Canard Incidence vs. Pitch Stability

Copied verbatim from Cozy Newsletter #72. Make sure this is done early in flight testing:

The Cozy Mark IV is designed to have positive pitch stability and to be resistant to a main wing stall throughout its approved c.g. range. But for this to be true, the canard must be set at the correct angle of incidence. During your initial flight tests, you should determine whether your canard is set at the correct angle of incidence, and there is an easy way to do this safely in flight. If you notice on large drawing M- 18, there is a protractor which shows the full travel of the elevator from minus 15 degrees at full forward stick to plus 30 degrees at full aft stick, and there is a notation that at cruise, the elevator should be in trail, i.e. at zero degrees. In newsletter #56, page 5, there is a plot of elevator position as a function of c. g. and speed for our plans-built model, and on this plot, the zero elevator position occurs at a c.g. of 101 and 150 knots IAS. For several years now, we have been including a copy of this page with each Owner’s Manual. It also lists several changes for you to make to the Owner’s Manual. So, before you expand your flight envelope, and before you fly at slow speed and aft c.g., check your elevator position. It is perfectly safe to do this at a c.g. of 101 and 150 kts IAS, or even better, at a c.g. of 100 and 150 kts IAS, your elevator position should be at less than minus 1 degree, i.e. about 1/16th inch trailing edge down. If your canard is set at too low an angle of incidence, it is a dangerous condition. The indication will be that the trailing edge of the elevator will be too low in cruise. The symptoms will be difficulty in rotating, pitch instability, and a tendency to react too fast to back stick. And the result could well be a main wing stall.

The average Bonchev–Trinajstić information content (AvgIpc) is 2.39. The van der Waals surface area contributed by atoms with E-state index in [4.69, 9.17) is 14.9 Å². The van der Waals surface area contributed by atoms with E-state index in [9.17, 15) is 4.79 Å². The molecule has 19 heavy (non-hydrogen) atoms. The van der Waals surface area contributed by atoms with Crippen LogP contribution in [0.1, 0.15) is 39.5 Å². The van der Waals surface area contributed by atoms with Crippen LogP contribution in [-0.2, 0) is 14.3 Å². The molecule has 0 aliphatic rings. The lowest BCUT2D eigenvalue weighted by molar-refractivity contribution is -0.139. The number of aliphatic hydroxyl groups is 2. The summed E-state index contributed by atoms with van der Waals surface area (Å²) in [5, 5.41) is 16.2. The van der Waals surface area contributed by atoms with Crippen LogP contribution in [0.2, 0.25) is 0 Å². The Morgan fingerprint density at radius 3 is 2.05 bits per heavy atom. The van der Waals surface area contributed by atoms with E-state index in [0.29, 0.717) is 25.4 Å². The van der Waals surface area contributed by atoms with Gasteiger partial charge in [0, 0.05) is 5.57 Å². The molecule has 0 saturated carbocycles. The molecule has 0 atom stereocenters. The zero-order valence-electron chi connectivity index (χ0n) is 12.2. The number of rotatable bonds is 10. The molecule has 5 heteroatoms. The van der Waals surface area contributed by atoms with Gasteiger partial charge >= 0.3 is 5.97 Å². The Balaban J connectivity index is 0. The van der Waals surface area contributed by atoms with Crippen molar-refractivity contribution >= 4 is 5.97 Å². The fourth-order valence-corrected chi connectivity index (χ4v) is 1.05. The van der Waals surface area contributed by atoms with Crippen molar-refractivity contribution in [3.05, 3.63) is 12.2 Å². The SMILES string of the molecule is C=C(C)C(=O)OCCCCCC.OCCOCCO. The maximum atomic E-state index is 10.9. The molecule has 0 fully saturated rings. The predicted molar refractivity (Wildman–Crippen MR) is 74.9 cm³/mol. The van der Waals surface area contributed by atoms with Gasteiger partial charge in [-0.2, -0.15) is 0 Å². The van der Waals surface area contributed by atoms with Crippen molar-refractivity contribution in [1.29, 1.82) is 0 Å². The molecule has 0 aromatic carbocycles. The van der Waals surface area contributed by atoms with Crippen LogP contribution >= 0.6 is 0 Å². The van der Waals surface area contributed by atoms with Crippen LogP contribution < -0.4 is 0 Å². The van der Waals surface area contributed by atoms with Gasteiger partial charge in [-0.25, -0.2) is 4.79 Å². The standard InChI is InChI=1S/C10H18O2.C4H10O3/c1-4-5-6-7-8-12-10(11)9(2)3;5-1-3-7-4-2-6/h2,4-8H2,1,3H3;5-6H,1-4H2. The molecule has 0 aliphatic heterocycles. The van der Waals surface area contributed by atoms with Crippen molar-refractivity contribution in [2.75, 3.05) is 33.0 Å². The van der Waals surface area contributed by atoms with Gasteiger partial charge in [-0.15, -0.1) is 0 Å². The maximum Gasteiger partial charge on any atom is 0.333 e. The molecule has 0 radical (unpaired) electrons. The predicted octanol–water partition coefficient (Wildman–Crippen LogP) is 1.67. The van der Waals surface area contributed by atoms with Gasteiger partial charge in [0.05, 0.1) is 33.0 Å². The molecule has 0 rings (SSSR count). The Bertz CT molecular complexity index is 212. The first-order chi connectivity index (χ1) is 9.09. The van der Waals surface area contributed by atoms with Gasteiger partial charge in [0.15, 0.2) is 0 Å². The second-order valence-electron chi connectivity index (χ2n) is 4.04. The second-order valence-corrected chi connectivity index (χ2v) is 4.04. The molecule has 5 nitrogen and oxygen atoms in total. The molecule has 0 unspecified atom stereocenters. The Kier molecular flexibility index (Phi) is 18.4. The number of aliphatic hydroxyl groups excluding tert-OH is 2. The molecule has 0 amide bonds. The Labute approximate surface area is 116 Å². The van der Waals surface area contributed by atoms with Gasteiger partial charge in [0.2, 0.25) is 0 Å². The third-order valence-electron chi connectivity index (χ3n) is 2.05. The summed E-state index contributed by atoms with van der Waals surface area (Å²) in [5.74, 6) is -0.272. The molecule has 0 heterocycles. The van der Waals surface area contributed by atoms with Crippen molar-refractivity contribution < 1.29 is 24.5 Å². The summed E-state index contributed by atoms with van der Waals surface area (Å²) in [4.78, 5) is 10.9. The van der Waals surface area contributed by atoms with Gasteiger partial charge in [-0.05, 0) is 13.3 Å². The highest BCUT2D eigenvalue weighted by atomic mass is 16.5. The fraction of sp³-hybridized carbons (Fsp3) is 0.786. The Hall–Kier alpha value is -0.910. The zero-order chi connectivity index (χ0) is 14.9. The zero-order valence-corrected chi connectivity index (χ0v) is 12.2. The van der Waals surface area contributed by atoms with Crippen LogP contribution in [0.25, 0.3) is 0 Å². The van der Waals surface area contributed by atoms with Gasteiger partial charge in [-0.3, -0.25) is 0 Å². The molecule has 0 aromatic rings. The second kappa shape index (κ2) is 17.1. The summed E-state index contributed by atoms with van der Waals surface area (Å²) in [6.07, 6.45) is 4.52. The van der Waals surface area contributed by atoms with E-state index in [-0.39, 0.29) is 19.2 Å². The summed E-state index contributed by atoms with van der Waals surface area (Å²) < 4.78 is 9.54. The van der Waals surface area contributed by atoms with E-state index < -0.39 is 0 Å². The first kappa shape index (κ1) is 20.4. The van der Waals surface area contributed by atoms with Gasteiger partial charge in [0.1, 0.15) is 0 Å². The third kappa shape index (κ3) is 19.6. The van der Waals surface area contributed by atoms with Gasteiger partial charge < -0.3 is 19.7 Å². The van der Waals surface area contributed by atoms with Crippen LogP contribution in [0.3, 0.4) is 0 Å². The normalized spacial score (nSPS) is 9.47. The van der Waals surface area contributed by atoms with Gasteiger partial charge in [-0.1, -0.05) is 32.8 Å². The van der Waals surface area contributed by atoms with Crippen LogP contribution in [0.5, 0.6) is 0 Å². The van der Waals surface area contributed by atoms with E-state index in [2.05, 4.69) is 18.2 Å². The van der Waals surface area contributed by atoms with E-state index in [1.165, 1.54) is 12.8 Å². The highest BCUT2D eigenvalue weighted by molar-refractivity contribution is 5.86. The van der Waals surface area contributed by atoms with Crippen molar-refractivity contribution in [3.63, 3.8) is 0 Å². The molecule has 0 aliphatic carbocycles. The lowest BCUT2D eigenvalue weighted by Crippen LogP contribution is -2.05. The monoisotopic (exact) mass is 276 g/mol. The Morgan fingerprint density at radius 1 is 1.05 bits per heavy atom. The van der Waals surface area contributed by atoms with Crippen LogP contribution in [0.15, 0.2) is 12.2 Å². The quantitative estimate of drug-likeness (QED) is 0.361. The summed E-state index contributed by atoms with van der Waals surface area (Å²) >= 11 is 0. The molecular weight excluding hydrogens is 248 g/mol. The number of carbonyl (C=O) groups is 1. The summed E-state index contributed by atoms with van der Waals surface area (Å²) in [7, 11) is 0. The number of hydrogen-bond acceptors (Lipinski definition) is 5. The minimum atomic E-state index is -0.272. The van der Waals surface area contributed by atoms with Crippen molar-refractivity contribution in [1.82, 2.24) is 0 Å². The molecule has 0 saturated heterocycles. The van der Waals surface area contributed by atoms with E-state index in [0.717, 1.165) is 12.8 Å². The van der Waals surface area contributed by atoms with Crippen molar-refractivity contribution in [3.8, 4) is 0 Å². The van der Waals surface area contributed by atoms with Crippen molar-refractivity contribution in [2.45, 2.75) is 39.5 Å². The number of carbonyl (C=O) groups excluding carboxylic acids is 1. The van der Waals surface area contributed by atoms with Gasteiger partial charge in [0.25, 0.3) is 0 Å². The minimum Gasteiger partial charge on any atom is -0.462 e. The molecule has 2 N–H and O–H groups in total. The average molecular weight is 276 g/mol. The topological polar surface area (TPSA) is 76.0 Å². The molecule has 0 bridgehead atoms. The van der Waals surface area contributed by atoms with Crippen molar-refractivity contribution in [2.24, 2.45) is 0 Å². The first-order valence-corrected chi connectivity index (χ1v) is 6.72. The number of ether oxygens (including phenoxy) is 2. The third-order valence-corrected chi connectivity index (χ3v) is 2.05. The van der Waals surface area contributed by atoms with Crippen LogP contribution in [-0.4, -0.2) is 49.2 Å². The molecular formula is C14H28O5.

Very recently two builders complained of pitch instability, and difficulty rotating. I went for a demo ride with one of the builders in his Mark IV. With both of us in the front seat (and estimated c.g. of 100), the elevator trailing edge was down almost 3/8 inch or 5 degrees. For comparison, we both went up in our plans-built Cozy and the trailing edge of the elevator was zero to 1/16th trailing edge down. We concluded that his canard was set at too low an angle of incidence. After a telephone discussion with the other builder, he sent me this e-mail: “Hi Nat, Thanks for your input the other day. I adjusted the canard incidence by 2 degrees. Did so by relocating the guide bushings that engage the alignment tabs, as we discussed. Had to slightly modify the canard cover, but it was really much less of a task than I’d envisioned. Bottom line is that the aircraft now flies lovely all the way out to the forward c.g. limit. The c.g. and weight envelope is fully expanded as well as all flutter testing and low speed/min speed tests. Cooling is pretty good though I’m still working on it. Will provide more soon. Regards, Rob”

This is an important matter. Make sure you check elevator position early in your flight test program.

Last updated: 2021-08-02 18:00:57 -0700